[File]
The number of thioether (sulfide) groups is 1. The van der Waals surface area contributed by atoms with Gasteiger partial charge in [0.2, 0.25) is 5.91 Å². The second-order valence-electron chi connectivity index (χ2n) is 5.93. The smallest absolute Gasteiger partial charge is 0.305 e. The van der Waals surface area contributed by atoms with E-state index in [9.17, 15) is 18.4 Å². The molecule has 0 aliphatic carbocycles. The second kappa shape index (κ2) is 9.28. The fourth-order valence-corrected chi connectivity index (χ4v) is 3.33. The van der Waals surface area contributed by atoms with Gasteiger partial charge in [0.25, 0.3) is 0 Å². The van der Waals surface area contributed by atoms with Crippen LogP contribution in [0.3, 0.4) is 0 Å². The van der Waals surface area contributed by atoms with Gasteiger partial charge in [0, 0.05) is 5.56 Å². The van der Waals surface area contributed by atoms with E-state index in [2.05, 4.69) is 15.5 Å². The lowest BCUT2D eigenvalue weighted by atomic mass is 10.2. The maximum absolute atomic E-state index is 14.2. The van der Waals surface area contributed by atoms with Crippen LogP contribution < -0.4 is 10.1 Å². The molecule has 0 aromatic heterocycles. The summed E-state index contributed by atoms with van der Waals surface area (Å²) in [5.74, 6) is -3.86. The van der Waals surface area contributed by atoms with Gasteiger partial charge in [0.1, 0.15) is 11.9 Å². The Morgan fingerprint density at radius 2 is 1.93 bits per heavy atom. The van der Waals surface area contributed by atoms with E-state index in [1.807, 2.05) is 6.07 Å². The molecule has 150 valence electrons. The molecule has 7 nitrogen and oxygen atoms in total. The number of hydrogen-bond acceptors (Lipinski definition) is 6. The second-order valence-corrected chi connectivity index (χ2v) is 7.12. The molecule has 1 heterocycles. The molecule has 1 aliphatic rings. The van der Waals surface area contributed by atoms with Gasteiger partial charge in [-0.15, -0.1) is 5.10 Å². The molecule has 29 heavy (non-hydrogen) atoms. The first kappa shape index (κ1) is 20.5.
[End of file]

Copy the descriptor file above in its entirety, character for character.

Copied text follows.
The number of thioether (sulfide) groups is 1. The van der Waals surface area contributed by atoms with Gasteiger partial charge in [0.2, 0.25) is 5.91 Å². The second-order valence-electron chi connectivity index (χ2n) is 5.93. The smallest absolute Gasteiger partial charge is 0.305 e. The van der Waals surface area contributed by atoms with E-state index in [9.17, 15) is 18.4 Å². The molecule has 0 aliphatic carbocycles. The second kappa shape index (κ2) is 9.28. The fourth-order valence-corrected chi connectivity index (χ4v) is 3.33. The van der Waals surface area contributed by atoms with Gasteiger partial charge in [0.25, 0.3) is 0 Å². The van der Waals surface area contributed by atoms with Crippen LogP contribution in [0.3, 0.4) is 0 Å². The van der Waals surface area contributed by atoms with Gasteiger partial charge in [0, 0.05) is 5.56 Å². The van der Waals surface area contributed by atoms with E-state index in [2.05, 4.69) is 15.5 Å². The lowest BCUT2D eigenvalue weighted by atomic mass is 10.2. The maximum absolute atomic E-state index is 14.2. The van der Waals surface area contributed by atoms with Crippen LogP contribution < -0.4 is 10.1 Å². The molecule has 0 aromatic heterocycles. The summed E-state index contributed by atoms with van der Waals surface area (Å²) in [5.74, 6) is -3.86. The van der Waals surface area contributed by atoms with Gasteiger partial charge in [0.1, 0.15) is 11.9 Å². The Morgan fingerprint density at radius 2 is 1.93 bits per heavy atom. The van der Waals surface area contributed by atoms with E-state index in [1.807, 2.05) is 6.07 Å². The molecule has 150 valence electrons. The molecule has 7 nitrogen and oxygen atoms in total. The number of hydrogen-bond acceptors (Lipinski definition) is 6. The second-order valence-corrected chi connectivity index (χ2v) is 7.12. The molecule has 1 heterocycles. The molecule has 1 aliphatic rings. The van der Waals surface area contributed by atoms with Gasteiger partial charge in [-0.15, -0.1) is 5.10 Å². The molecule has 29 heavy (non-hydrogen) atoms. The first kappa shape index (κ1) is 20.5.